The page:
PORTLAND, Oregon — Division in the nation and in the church is not about hate or immorality, but about a lack of health and wholeness, said a priest who has ministered among Los Angeles gang members for over 30 years.
“How do we love each other into wholeness?” asked Jesuit Father Greg Boyle, founder of Homeboy Industries, which offers job training and an accepting community for ex-cons and addicts. It’s been called the largest and most successful gang intervention enterprise on the planet.
Boyle said that rival gang members, for example, don’t fight because of hate but because they are not well, having yet to be touched by God’s extravagant love and mercy. Homeboy seeks to be God’s conduit, and staff have seen many gang members change radically after someone at Homeboy expresses tenderness.
Sparring Catholics could do the same for each other, the priest suggested. “We’re all just trying to walk each other home,” he said. “Otherwise, you think it’s about winning the argument. No, (we should say,) ‘You belong to us and we will help you to find wholeness.’ Moralism has only kept us from each other.”
One of Homeboy’s mottos is: “Not us and them. Just us.”
The Catholic Sentinel, Portland’s archdiocesan newspaper, interviewed Boyle recently on Zoom before a national audience, many of whom had watched “Homeboy Joy Ride,” a new film about the ministry from documentarian Paul Steinbroner of Wenatchee, Washington.
Boyle said “joy ride” is a good metaphor for what happens because when the former gang members feel love and are convinced they have inherent value, joy is one typical result.
In his film, Steinbroner interviews several tattoo-laden “homies,” as they are called, who speak eloquently of acceptance, lightness and the internally driven desire to keep being better, even amid lapses.
“They say Disneyland is the happiest place,” Steinbroner said. “No, it’s Homeboy.”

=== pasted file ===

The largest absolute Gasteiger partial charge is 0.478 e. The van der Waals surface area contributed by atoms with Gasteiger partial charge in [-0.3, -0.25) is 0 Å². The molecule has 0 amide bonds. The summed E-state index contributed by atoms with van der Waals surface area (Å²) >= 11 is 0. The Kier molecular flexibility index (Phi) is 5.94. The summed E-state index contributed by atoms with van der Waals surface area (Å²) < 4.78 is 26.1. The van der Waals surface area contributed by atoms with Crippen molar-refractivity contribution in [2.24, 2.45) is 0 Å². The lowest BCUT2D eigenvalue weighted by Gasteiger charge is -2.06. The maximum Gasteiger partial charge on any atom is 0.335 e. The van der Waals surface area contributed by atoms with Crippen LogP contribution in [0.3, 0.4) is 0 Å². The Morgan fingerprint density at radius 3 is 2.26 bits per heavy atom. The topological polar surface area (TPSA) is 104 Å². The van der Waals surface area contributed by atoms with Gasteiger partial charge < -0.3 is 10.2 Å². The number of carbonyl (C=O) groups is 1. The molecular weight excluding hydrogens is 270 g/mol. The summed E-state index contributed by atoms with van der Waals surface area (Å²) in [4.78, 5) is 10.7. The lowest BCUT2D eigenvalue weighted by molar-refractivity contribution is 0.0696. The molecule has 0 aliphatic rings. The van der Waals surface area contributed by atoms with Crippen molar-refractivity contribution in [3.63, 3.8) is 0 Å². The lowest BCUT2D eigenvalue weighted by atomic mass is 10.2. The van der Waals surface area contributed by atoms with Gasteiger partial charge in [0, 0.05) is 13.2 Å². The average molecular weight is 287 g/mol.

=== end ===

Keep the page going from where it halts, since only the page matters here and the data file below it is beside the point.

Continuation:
Boyle explained that if it’s true that the traumatized will do damage, “it is equally true that the cherished will find their way to the joy there is in cherishing themselves and others.”
During the pandemic, Homeboy used texts, Zoom and Facetime to keep sending that message to workers, many of whom were struggling like everyone else, perhaps with children at home and out of school.
Homeboy began making and delivering meals to lighten the burden, not just for the ministry’s workers, but for thousands of homebound and elderly Angelinos. Even Prince Harry and Meghan Markle came to make dinners.
Then the homies went out two-by-two, Gospel-like, delivering meals to apartments and houses. The offices hosted several vaccination clinics.
Viewers had a chance to ask questions and wondered how a Homeboy Industries could start in Portland, which has seen a spike in gang violence in the past year. Boyle said the organization has decided against franchising, but always helps people who want to use the ministry as a model and tailor it to their town.
There are about 350 such programs in the United States and about 50 in other nations, including Guatemala and Scotland. All the groups confer annually to share what works and what doesn’t.
“Love is the answer,” Boyle said. “Community is the context. Tenderness is the methodology.”
Those who hold a vision of a “puny” God who is focused on power and the need for saving a hopeless people will have a hard time being tender, Boyle said.
“But if yours is a God of love who is standing right next to you and sustaining you and sees woundedness and pain and bitterness and then invites you to wholeness and healing,” he said, “tenderness is going to be easier for you.”
Father Boyle has a new book coming out in the fall from Simon & Schuster: The Whole Language: The Power of Extravagant Tenderness.
Langlois is managing editor of the Catholic Sentinel, newspaper of the Archdiocese of Portland.